Articles Posted in Business Immigration

Published on:

build-builder-carry-585419-300x200The U.S. Department of Labor (DOL) released a list of proposed changes to ETA Form-9035, also known as the Labor Condition Application for Nonimmigrant Workers (LCA), which could place added burdens on companies that hire and place migrant workers with H-1B visas (a program under the Immigration and Nationality Act.)

Under the current policies, petitioning employers are only required to note the addresses of end-user clients’ worksites they intend to place H-1B workers in. On the other hand, details such as the names of the clients associated with these worksites are unnecessary to the petition process.

The DOL’s proposed changes, however, expand the information requirements to include:

Published on:

apron-celebration-cute-763934-300x199Secretary Kirstjen Nielsen of the Department of Homeland Security (DHS) recently released a statement declaring the addition of 15,000 H-2B temporary visas to be issued to non-agricultural foreign workers for Fiscal Year 2018.

While 66,000 working visas have already been issued this year, Homeland Security has determined that thousands more are required to keep U.S. businesses that depend on an increased workforce afloat for FY2018. After consulting with members of the Congress and business owners, Nielsen admits that there are not enough qualified U.S. workers available to work in non-agricultural fields, justifying the move.

“The limitations on H-2B visas were originally meant to protect American workers, but when we enter a situation where the program unintentionally harms American businesses, it needs to be reformed,” Secretary Nielsen explains. “I call on Congress to pass much needed reforms of the program and to expressly set the number of H-2B visas in statute. We are once again in a situation where Congress has passed the buck and turned a decision over to DHS that would be better situated with Congress, who knows the needs of the program. As Secretary, I remain committed to protecting US workers and strengthening the integrity of our lawful immigration system and look forward to working with Congress to do so.”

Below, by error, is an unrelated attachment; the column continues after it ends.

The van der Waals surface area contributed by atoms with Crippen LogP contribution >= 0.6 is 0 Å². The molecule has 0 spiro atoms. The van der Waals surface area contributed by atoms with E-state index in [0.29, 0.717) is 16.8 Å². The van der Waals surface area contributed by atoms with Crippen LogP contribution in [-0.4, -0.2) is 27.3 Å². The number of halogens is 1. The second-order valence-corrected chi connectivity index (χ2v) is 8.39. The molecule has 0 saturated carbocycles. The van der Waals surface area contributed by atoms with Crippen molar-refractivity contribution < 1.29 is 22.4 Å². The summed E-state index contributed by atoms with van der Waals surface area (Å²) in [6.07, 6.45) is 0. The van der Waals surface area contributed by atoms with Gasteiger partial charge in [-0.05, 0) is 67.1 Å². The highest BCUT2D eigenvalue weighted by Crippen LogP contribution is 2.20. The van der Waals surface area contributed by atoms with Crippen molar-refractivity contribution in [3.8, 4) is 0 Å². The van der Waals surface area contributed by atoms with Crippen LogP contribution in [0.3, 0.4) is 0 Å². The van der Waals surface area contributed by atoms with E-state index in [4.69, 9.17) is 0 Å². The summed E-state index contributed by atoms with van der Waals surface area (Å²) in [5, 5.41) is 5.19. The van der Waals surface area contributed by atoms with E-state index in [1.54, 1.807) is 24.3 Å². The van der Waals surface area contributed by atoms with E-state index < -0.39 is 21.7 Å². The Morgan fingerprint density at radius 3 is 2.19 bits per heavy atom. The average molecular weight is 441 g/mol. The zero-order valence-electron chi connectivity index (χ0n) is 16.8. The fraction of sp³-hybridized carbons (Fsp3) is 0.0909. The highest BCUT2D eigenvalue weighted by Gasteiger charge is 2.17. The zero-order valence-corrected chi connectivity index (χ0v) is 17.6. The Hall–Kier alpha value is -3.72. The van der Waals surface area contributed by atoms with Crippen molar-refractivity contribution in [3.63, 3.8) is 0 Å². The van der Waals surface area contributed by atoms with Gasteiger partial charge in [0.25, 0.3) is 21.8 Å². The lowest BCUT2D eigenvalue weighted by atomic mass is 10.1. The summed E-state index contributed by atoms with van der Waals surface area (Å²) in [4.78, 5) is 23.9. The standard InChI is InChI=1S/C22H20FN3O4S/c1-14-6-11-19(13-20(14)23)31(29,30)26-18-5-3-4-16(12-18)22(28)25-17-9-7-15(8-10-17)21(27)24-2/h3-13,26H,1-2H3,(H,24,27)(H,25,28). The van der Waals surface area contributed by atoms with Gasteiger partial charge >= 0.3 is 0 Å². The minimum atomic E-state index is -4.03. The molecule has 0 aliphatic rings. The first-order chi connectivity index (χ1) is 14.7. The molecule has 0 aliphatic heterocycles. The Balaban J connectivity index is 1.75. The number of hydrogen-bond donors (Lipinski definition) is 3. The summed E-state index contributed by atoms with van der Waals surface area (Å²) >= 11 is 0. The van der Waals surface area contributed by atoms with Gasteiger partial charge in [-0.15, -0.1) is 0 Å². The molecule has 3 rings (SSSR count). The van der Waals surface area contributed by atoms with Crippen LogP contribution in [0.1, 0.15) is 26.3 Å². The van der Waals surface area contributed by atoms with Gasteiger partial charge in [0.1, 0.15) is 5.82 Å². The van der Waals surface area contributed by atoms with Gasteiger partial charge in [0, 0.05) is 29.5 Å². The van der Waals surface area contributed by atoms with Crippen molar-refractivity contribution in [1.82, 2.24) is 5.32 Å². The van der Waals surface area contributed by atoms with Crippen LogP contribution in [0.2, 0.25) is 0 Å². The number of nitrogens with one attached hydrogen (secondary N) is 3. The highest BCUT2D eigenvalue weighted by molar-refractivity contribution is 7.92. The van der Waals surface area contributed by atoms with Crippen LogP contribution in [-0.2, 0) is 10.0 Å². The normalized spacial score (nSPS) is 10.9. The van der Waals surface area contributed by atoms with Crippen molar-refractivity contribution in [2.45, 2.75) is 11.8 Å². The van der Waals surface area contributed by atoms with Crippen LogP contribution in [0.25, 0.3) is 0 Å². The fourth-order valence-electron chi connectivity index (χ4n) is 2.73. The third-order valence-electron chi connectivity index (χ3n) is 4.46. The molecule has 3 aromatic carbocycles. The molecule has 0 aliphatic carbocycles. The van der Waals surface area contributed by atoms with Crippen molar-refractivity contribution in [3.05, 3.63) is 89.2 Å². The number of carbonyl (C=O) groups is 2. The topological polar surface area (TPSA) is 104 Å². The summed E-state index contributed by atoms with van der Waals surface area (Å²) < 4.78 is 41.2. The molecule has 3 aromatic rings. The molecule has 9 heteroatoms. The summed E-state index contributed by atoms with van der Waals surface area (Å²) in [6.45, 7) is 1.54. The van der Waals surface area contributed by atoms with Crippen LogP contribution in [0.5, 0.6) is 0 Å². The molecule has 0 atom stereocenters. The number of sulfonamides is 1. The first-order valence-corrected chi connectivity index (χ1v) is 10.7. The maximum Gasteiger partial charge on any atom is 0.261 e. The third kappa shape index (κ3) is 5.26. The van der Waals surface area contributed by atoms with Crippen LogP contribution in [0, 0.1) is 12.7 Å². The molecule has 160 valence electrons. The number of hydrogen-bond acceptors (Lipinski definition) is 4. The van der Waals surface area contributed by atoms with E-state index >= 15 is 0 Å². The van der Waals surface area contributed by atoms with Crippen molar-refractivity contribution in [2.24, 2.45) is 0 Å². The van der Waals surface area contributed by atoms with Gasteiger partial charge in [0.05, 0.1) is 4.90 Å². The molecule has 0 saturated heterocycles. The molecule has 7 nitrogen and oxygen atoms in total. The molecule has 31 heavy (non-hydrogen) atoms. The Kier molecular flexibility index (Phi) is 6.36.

Published on:

adult-auto-automobile-558375-300x200US Citizenship and Immigration Services (USCIS) and the Justice Department published a Memorandum of Understanding (MOU) last week to announce their joint effort to identify and eliminate fraud, abuse, and discrimination among employers that hire immigrant workers. Both agencies are set to make changes geared towards improving communication and cooperation in handling such cases.

The partnership expands on existing efforts to crack down on immigration-related labor abuses. At present, USCIS and the DOJ’s Civil Rights Division have the Protecting US Workers Initiative, which investigates and prosecutes employer discrimination and misuse of E-Verify. Both projects emerge from President Trump’s “Buy American, Hire American” anti-immigrant agenda.

“In the spirit of President Trump’s Executive Order on Buy American and Hire American, today’s partnership adds to the Civil Rights Division’s tools to stop employers from discriminating against US workers by favoring foreign visa workers,” said Acting Assistant Attorney General John M. Gore of the Civil Rights Division. “The Division looks forward to expanding its partnerships with USCIS to hold accountable employers that discriminate against US workers based on their citizenship status.”

Published on:

migration-3130767_1920The Justice Department recently reached a settlement with Themesoft Inc (Themesoft), a Texas-based technology consulting and staffing company.  After an extensive investigation of the company’s refusal to refer a work-authorized immigrant to a client, the company was found to have violated the Immigration and Nationality Act (INA). A former worker of Themesoft accused management of discriminating against him because of his citizen status as an asylum seeker.

According to the complaint, Themesoft refused to refer the asylum seeker’s application to one of their clients, citing his lack of a lawful permanent resident status, U.S. citizenship, and H-1B visa. The US government, however, grants asylum seekers work authorization, allowing them to find employment just as any lawful permanent resident and U.S. citizen is able to.

Themesoft was also found to have violated the INA’s anti-discrimination provision by demanding specific immigration documentation from the asylum seeker due to his immigration status. Under the provision, employers are strictly prohibited from requiring documents from immigrant workers pertaining to their citizenship, immigration statuses, or country of origin beyond those specified by law.

Published on:

immigrantsSpeaking to the press in Capitol Hill, White House Chief of Staff John Kelly announced that “DREAMers,” or beneficiaries of the Deferred Action for Child Arrivals (DACA), would not be a priority for immigration even if Congress fails to come up with a legislative replacement to the program before its March 5 termination date.